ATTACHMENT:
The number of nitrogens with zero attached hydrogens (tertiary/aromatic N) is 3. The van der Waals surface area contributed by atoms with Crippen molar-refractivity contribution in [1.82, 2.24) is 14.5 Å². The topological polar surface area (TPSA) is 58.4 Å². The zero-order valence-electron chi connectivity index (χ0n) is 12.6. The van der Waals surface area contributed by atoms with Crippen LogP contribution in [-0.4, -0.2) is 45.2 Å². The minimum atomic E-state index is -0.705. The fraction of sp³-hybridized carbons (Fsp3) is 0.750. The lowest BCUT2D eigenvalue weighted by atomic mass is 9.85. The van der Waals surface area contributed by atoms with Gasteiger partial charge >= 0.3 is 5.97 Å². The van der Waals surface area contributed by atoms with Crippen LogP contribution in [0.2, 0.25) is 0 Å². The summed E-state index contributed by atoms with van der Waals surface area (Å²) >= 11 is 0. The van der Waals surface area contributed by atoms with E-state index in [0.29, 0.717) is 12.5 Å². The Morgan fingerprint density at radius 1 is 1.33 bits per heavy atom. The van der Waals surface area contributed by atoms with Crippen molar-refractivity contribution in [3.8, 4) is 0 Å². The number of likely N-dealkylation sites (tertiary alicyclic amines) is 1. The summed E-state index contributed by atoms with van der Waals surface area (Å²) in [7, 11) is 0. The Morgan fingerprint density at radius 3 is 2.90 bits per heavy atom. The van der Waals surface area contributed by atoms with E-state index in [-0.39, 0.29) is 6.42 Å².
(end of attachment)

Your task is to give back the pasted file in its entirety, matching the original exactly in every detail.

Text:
The number of nitrogens with zero attached hydrogens (tertiary/aromatic N) is 3. The van der Waals surface area contributed by atoms with Crippen molar-refractivity contribution in [1.82, 2.24) is 14.5 Å². The topological polar surface area (TPSA) is 58.4 Å². The zero-order valence-electron chi connectivity index (χ0n) is 12.6. The van der Waals surface area contributed by atoms with Crippen LogP contribution in [-0.4, -0.2) is 45.2 Å². The minimum atomic E-state index is -0.705. The fraction of sp³-hybridized carbons (Fsp3) is 0.750. The lowest BCUT2D eigenvalue weighted by atomic mass is 9.85. The van der Waals surface area contributed by atoms with Gasteiger partial charge >= 0.3 is 5.97 Å². The van der Waals surface area contributed by atoms with Crippen LogP contribution in [0.2, 0.25) is 0 Å². The summed E-state index contributed by atoms with van der Waals surface area (Å²) >= 11 is 0. The van der Waals surface area contributed by atoms with E-state index in [0.29, 0.717) is 12.5 Å². The Morgan fingerprint density at radius 1 is 1.33 bits per heavy atom. The van der Waals surface area contributed by atoms with Crippen molar-refractivity contribution in [3.8, 4) is 0 Å². The number of likely N-dealkylation sites (tertiary alicyclic amines) is 1. The summed E-state index contributed by atoms with van der Waals surface area (Å²) in [7, 11) is 0. The Morgan fingerprint density at radius 3 is 2.90 bits per heavy atom. The van der Waals surface area contributed by atoms with E-state index in [-0.39, 0.29) is 6.42 Å².